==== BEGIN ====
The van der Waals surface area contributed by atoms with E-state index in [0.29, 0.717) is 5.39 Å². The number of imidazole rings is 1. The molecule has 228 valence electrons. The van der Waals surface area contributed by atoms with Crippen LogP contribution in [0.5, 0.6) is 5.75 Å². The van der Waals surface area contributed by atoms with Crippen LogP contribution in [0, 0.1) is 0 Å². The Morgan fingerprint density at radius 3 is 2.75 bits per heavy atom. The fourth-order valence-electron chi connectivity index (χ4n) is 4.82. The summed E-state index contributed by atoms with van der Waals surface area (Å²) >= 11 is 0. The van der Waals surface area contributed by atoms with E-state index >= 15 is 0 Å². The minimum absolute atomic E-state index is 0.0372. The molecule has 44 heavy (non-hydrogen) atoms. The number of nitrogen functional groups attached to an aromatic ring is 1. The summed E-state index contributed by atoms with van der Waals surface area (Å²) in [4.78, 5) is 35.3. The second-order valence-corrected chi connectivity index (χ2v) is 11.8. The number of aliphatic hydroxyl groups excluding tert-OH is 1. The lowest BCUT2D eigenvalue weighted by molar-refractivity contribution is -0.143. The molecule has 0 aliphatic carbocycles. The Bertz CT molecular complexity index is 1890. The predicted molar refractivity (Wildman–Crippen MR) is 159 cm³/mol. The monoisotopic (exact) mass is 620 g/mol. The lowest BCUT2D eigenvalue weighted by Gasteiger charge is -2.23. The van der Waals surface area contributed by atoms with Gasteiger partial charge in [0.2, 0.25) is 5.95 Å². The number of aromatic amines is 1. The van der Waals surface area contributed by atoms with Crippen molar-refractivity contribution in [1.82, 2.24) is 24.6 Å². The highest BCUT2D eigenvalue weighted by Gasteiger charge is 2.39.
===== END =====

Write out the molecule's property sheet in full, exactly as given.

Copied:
The van der Waals surface area contributed by atoms with E-state index in [0.29, 0.717) is 5.39 Å². The number of imidazole rings is 1. The molecule has 228 valence electrons. The van der Waals surface area contributed by atoms with Crippen LogP contribution in [0.5, 0.6) is 5.75 Å². The van der Waals surface area contributed by atoms with Crippen LogP contribution in [0, 0.1) is 0 Å². The Morgan fingerprint density at radius 3 is 2.75 bits per heavy atom. The fourth-order valence-electron chi connectivity index (χ4n) is 4.82. The summed E-state index contributed by atoms with van der Waals surface area (Å²) >= 11 is 0. The van der Waals surface area contributed by atoms with E-state index >= 15 is 0 Å². The minimum absolute atomic E-state index is 0.0372. The molecule has 44 heavy (non-hydrogen) atoms. The number of nitrogen functional groups attached to an aromatic ring is 1. The summed E-state index contributed by atoms with van der Waals surface area (Å²) in [4.78, 5) is 35.3. The second-order valence-corrected chi connectivity index (χ2v) is 11.8. The number of aliphatic hydroxyl groups excluding tert-OH is 1. The lowest BCUT2D eigenvalue weighted by molar-refractivity contribution is -0.143. The molecule has 0 aliphatic carbocycles. The Bertz CT molecular complexity index is 1890. The predicted molar refractivity (Wildman–Crippen MR) is 159 cm³/mol. The monoisotopic (exact) mass is 620 g/mol. The lowest BCUT2D eigenvalue weighted by Gasteiger charge is -2.23. The van der Waals surface area contributed by atoms with Gasteiger partial charge in [0.2, 0.25) is 5.95 Å². The number of aromatic amines is 1. The van der Waals surface area contributed by atoms with Crippen molar-refractivity contribution in [1.82, 2.24) is 24.6 Å². The highest BCUT2D eigenvalue weighted by Gasteiger charge is 2.39.